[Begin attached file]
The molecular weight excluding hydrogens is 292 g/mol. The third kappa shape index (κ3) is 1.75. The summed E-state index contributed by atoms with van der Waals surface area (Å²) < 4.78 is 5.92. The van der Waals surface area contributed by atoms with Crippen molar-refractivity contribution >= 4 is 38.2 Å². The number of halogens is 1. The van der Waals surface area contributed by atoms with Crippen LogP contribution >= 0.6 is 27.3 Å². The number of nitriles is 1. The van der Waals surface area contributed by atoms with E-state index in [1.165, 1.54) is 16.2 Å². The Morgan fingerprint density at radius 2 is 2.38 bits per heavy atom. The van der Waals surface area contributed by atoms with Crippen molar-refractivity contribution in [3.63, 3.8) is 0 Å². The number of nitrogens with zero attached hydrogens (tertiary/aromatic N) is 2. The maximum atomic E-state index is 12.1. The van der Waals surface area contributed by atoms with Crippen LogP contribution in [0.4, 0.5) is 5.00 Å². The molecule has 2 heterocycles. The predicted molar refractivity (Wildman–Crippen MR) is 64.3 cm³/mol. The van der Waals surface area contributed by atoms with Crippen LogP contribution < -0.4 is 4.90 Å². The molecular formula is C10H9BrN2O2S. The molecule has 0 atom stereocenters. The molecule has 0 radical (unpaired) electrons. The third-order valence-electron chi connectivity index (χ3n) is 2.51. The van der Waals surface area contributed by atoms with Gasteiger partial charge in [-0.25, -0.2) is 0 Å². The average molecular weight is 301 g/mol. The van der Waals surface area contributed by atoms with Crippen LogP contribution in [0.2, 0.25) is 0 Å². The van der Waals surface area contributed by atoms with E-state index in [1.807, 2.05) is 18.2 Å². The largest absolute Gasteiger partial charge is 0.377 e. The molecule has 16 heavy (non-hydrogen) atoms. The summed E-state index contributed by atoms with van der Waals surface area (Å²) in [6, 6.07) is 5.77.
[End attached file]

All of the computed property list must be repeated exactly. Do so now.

The molecular weight excluding hydrogens is 292 g/mol. The third kappa shape index (κ3) is 1.75. The summed E-state index contributed by atoms with van der Waals surface area (Å²) < 4.78 is 5.92. The van der Waals surface area contributed by atoms with Crippen molar-refractivity contribution >= 4 is 38.2 Å². The number of halogens is 1. The van der Waals surface area contributed by atoms with Crippen LogP contribution >= 0.6 is 27.3 Å². The number of nitriles is 1. The van der Waals surface area contributed by atoms with E-state index in [1.165, 1.54) is 16.2 Å². The Morgan fingerprint density at radius 2 is 2.38 bits per heavy atom. The van der Waals surface area contributed by atoms with Crippen molar-refractivity contribution in [3.63, 3.8) is 0 Å². The number of nitrogens with zero attached hydrogens (tertiary/aromatic N) is 2. The maximum atomic E-state index is 12.1. The van der Waals surface area contributed by atoms with Crippen LogP contribution in [0.4, 0.5) is 5.00 Å². The molecule has 2 heterocycles. The predicted molar refractivity (Wildman–Crippen MR) is 64.3 cm³/mol. The van der Waals surface area contributed by atoms with Crippen LogP contribution < -0.4 is 4.90 Å². The molecular formula is C10H9BrN2O2S. The molecule has 0 atom stereocenters. The molecule has 0 radical (unpaired) electrons. The third-order valence-electron chi connectivity index (χ3n) is 2.51. The van der Waals surface area contributed by atoms with Gasteiger partial charge in [-0.25, -0.2) is 0 Å². The average molecular weight is 301 g/mol. The van der Waals surface area contributed by atoms with Crippen LogP contribution in [0.2, 0.25) is 0 Å². The van der Waals surface area contributed by atoms with E-state index in [1.807, 2.05) is 18.2 Å². The largest absolute Gasteiger partial charge is 0.377 e. The molecule has 16 heavy (non-hydrogen) atoms. The summed E-state index contributed by atoms with van der Waals surface area (Å²) in [6, 6.07) is 5.77.